Bring on the hors d’oeuvres!
Whether it’s a table laden with hors d’oeuvres or just one or two choices, do you think, “Hmm, I’m skipping this and can’t wait for the main meal.” Or “Yay! Do we really have to have a main meal?”
I’m definitely the latter. A smorgasbord of choices is my food nirvana – little bursts of different flavors and textures define yumminess.
With the holiday season in full swing, are you bringing on the hors d’oeuvres?
Whether you call them hors d’oeuvres (meaning outside the work) or appetizers, the ancient Greeks and Romans sampled bits of fish, seasoned vegetables, cheeses and olives. In 1465, in the first cookbook ever printed, “De honesta voluptate et valetudine” (“On honest indulgence and good health”), Italian writer Bartolomeo Platina recommended thin rolls of grilled veal to stimulate the appetite for food and drink.
The French ate hors d’oeuvre (the plural is used only in English) at fancy meals from the late 17th though the mid-19th centuries. Oysters, stuffed eggs, slices of beef tongue or braised quail were favorites.
In the 1860s, the term appetizers appeared nearly simultaneously in England and America to provide an Anglophone equivalent for the French hors d’oeuvre.
As we celebrate throughout the coming weeks, the possibilities are endless for hors d’oeuvres. I encourage you to break out of your comfort zone and add some new foods – after all, it’s just a small bite.
Take a break from the season’s hustle and bustle on Saturday, December 18 and make festive holiday cookies and confections with Chef Daniel Martinez, co-owner with his wife, Noelle, of Café Francais Boulangerie & Patiesserie. No shopping, no cleanup and plenty to share with family and friends.
In the bakery’s kitchen, 7831 E. Wrightstown Rd., Suite 113, the menu for this hands-on workshop: Scottish Shortbread, Brownie Cookies, Coconut Macaroons, Peppermint Bark and Peanut Brittle. Chef Daniel will also send you home with one of his signature loaves – freshly baked country sourdough.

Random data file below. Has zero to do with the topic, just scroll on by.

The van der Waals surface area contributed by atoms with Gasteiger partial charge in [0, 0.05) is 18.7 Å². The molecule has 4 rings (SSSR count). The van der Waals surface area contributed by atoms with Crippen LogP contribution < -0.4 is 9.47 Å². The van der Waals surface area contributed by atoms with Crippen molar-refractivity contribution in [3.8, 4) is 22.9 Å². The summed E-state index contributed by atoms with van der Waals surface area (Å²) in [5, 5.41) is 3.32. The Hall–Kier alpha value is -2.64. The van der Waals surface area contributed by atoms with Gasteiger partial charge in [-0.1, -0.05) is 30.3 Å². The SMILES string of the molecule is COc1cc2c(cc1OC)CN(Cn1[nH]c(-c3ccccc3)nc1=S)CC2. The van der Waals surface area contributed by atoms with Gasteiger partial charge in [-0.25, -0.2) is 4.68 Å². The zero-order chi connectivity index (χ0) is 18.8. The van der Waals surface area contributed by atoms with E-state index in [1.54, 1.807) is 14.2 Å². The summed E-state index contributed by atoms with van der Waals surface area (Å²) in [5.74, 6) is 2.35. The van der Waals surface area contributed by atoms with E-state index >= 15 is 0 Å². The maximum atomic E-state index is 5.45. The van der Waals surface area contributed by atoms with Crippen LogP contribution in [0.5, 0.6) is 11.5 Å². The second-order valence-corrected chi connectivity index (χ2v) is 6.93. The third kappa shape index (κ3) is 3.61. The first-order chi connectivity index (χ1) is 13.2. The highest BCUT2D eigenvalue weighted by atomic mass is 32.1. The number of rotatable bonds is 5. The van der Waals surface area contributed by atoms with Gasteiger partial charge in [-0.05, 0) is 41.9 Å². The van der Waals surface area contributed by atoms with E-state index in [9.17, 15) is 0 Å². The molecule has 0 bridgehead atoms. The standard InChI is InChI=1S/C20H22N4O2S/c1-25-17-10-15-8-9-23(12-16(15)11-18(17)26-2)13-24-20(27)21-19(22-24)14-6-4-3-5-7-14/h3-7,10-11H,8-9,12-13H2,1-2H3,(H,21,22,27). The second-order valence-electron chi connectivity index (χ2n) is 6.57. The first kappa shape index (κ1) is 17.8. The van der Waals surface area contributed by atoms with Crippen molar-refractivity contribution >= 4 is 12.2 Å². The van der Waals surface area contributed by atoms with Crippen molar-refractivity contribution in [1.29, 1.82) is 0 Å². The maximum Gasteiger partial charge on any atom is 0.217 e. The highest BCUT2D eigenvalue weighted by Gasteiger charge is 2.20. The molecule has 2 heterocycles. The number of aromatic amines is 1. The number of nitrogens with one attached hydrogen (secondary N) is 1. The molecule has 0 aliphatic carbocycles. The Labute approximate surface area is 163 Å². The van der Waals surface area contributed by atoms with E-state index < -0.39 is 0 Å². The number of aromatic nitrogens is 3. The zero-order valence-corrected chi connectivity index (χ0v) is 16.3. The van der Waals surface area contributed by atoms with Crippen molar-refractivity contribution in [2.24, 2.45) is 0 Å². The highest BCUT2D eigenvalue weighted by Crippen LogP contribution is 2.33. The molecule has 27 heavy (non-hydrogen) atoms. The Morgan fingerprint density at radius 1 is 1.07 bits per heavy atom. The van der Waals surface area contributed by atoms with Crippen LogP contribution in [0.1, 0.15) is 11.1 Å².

News & Notes
Happy Hanukkah to those celebrating! Beyond Bread’s three locations will carry raspberry rugelach from December 3-24; babka and challah every Friday at 11 a.m. Nadines Bakery, Tucson’s only kosher-certified bakery has rugelach, the traditional sufganiyot jelly doughnuts, black and white cookies and Jewish-themed sugar cookies.
On Saturday, from 10 a.m.-5 p.m., Casino Del Sol presents the 16th Annual Tamal & Heritage Festival, celebrating the rich tastes, smells and variations of tamales from the Southwest and Mexico. The event provides organizations and individuals with an opportunity to fundraise as vendors.
Chef Jonathan Landeen, owner of Jonathan’s Cork, is honoring his late friend, Lt. Col. (Ret.) Michael Benson, with a new tradition. Beginning on Pearl Harbor Day, Tuesday, December 7, any active or retired military member will receive a 10% discount on their food and beverage order on the second Tuesday of each month. Benson was a decorated war veteran, a lifelong photographer and archeologist. He was commissioned in 1981 in the U.S. Air Force where he served as an Air Battle Manager on the E-3 Sentry (AWACS).
Tucson Village Farm’s Holiday Market is December 14, from 4-8 p.m., at the new farm, 201 E. Roger Rd. Look for the windmill.
Tohono Chul’s gift shop features regional desert foods and teas, perfect for gift giving.
Davison Meats recently opened. The Davison family started ranching Angus beef cattle in 1988. In 2017, they purchased a custom processing shop and two years later decided to offer customers another option, quality meat at an affordable price, and Davison Meats was created.
Wishing you joy in the kitchen,
This is my mom’s recipe. It never goes out of style.
6 oz. Roquefort cheese
2 5 oz. jars Old English cheese
1 small package cream cheese
1 teaspoon Worcestershire sauce
½ cup chopped toasted pecans
½ cup chopped flat leaf parsley
1 jigger sherry
1. Mix cheeses, Worcestershire sauce and sherry until thoroughly combined. Add half the pecans and parsley. Cover and set overnight in refrigerator.
2. When ready to use, form into a ball, then roll in remaining nuts and parsley.
Yield: 4 dozen
2 cups unbleached all-purpose flour
3 tablespoons coarsely chopped fresh thyme
1 ½ teaspoons kosher or other coarse salt
1 teaspoon granulated sugar
3 tablespoons cold unsalted butter, cut into small pieces
1 cup heavy cream
1 large egg white
1. Heat oven to 375°F.
2. In a food processor, pulse flour, thyme, salt and sugar until combined. Add butter and cream and process until dough forms.
3. On a lightly floured surface, briefly knead dough. Divide into 2 pieces; shape into rectangles. Wrap each in plastic and refrigerate until firm, about 30 minutes.
4. Place 1 rectangle on parchment paper and roll out to a 13 ⅓-by-10 ½-inch rectangle. Transfer to a baking sheet. Score the dough into 4-by-2-inch diamonds. Brush with egg white and sprinkle with sea salt. Repeat with remaining dough.
5. Bake until golden brown and crisp, 15-20 minutes. Cool on wire rack. Break diamonds into individual crackers.